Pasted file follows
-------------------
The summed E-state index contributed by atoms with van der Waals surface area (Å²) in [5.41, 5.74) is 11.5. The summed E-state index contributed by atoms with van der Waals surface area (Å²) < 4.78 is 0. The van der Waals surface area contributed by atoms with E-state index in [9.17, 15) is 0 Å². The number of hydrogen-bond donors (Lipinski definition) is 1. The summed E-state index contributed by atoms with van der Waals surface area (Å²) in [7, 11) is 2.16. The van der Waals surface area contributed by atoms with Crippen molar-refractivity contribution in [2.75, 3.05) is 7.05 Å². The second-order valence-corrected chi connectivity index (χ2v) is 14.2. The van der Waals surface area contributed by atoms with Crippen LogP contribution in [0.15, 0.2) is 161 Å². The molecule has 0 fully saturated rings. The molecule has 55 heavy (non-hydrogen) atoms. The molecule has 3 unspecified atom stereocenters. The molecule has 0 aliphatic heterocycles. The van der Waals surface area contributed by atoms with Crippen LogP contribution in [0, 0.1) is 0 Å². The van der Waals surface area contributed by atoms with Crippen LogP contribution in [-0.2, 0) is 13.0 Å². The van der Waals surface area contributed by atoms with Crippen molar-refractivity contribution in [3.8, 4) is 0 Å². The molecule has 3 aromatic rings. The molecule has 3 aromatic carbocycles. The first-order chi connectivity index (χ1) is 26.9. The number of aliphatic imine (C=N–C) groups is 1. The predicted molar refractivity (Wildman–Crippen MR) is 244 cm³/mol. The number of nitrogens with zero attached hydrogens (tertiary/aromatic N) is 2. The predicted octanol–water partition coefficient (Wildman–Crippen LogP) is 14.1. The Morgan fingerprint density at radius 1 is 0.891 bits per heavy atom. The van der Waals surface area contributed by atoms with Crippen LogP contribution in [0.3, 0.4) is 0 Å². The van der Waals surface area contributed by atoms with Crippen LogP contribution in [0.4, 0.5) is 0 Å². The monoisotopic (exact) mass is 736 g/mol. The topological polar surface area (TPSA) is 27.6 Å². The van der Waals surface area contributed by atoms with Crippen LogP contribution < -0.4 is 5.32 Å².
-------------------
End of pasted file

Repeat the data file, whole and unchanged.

The summed E-state index contributed by atoms with van der Waals surface area (Å²) in [5.41, 5.74) is 11.5. The summed E-state index contributed by atoms with van der Waals surface area (Å²) < 4.78 is 0. The van der Waals surface area contributed by atoms with E-state index in [9.17, 15) is 0 Å². The number of hydrogen-bond donors (Lipinski definition) is 1. The summed E-state index contributed by atoms with van der Waals surface area (Å²) in [7, 11) is 2.16. The van der Waals surface area contributed by atoms with Crippen molar-refractivity contribution in [2.75, 3.05) is 7.05 Å². The second-order valence-corrected chi connectivity index (χ2v) is 14.2. The van der Waals surface area contributed by atoms with Crippen LogP contribution in [0.15, 0.2) is 161 Å². The molecule has 0 fully saturated rings. The molecule has 55 heavy (non-hydrogen) atoms. The molecule has 3 unspecified atom stereocenters. The molecule has 0 aliphatic heterocycles. The van der Waals surface area contributed by atoms with Crippen LogP contribution in [0, 0.1) is 0 Å². The van der Waals surface area contributed by atoms with Crippen LogP contribution in [-0.2, 0) is 13.0 Å². The van der Waals surface area contributed by atoms with Crippen molar-refractivity contribution in [3.8, 4) is 0 Å². The molecule has 3 aromatic rings. The molecule has 3 aromatic carbocycles. The first-order chi connectivity index (χ1) is 26.9. The number of aliphatic imine (C=N–C) groups is 1. The predicted molar refractivity (Wildman–Crippen MR) is 244 cm³/mol. The number of nitrogens with zero attached hydrogens (tertiary/aromatic N) is 2. The predicted octanol–water partition coefficient (Wildman–Crippen LogP) is 14.1. The Morgan fingerprint density at radius 1 is 0.891 bits per heavy atom. The van der Waals surface area contributed by atoms with Crippen LogP contribution in [0.3, 0.4) is 0 Å². The van der Waals surface area contributed by atoms with Crippen LogP contribution in [0.4, 0.5) is 0 Å². The monoisotopic (exact) mass is 736 g/mol. The topological polar surface area (TPSA) is 27.6 Å². The van der Waals surface area contributed by atoms with Crippen LogP contribution < -0.4 is 5.32 Å².